Loud-laughing, red-eyed Massacre !
Spirits of th' uncoffin'd slain,

Sudden blasts of triumph swelling,
Oft, at night, in misty train,

Rush around her narrow dwelling! Th'exterminating fiend is fled

(Foul her life, and dark her doom) Mighty army of the dead

Dance, like death-fires, round her tomb!
Then with prophetic song relate,
Each some sceptred murderer's fate!

ANTISTROPHE I.

Departing Year! 'twas on no earthly shore

My soul beheld thy vision! Where alone,

Voiceless and stern, before the cloudy throne, Aye Memory sits; there, garmented with gore, With many an unimaginable groan

Thou stored'st thy sad hours! Silence ensued,

Deep silence o'er th'ethereal multitude, Whose wreathed locks with snow-white glories shone.

Then, his eye wild ardours glancing,

From the choired gods advancing,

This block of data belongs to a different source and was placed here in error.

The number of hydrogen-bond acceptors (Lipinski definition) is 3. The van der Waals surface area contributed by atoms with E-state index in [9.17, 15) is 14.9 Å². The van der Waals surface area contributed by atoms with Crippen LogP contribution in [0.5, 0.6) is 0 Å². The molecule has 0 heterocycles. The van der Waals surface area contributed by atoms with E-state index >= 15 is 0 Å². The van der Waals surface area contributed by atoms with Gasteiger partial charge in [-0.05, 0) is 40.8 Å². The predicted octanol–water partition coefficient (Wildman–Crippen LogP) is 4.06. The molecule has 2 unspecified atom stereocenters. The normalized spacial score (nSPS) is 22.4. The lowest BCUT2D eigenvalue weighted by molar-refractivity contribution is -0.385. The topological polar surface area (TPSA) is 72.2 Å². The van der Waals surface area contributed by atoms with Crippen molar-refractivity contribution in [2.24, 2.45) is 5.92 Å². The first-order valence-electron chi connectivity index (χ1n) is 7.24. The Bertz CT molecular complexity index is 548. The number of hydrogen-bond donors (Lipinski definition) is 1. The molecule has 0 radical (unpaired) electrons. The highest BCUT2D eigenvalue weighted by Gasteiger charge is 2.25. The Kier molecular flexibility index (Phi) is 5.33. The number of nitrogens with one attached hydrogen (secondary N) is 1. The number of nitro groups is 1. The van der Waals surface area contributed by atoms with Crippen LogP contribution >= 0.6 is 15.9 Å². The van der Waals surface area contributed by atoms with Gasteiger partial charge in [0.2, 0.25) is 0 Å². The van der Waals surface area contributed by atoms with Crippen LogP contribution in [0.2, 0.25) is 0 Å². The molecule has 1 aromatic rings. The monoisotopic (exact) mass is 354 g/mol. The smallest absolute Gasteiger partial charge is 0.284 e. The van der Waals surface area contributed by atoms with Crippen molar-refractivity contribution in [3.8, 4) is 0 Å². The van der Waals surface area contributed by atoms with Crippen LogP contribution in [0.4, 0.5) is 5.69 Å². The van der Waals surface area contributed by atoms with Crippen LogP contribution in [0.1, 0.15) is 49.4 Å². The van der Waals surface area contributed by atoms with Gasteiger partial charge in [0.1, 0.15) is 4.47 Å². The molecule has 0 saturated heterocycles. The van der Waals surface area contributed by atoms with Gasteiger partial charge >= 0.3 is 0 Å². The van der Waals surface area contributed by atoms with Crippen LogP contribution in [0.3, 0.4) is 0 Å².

The Spirit of the Earth made reverence meet,
And stood up beautiful before the cloudy seat!

ANTISTROPHE II.

On every harp, on every tongue,
While the mute enchantment hung ;
Like midnight from a thunder-cloud,
Spake the sudden Spirit loud-
“Thou in stormy blackness throning

Love and uncreated light,
By the Earth's unsolac'd groaning,
Seize thy terrors, Arm of might!

By Belgium's corse impeded flood ! *

By Vendée's steaming brother's blood! By Peace with proffer*d insult scar'i,

Masked hate and envying scorn!

By years of havoc yet unborn!
And hunger's bosom to the frost-winds bard!
But chief by Afric's wrongs,

Strange, horrible, and foul !
By what deep guilt belongs
To the deaf Senate, ‘full of gifts and lies!'
By wealth's insensate laugh! by torture's how!!

Avenger, rise!

For ever shall the bloody Island scowl? For aye, unbroken, shall her cruel bow

Shoot famine's arrows o'er thy ravag'd world ? Hark! how wide Nature joins her groans below! Rise, God of Nature, rise! Ah why those bolts unhurl'd?"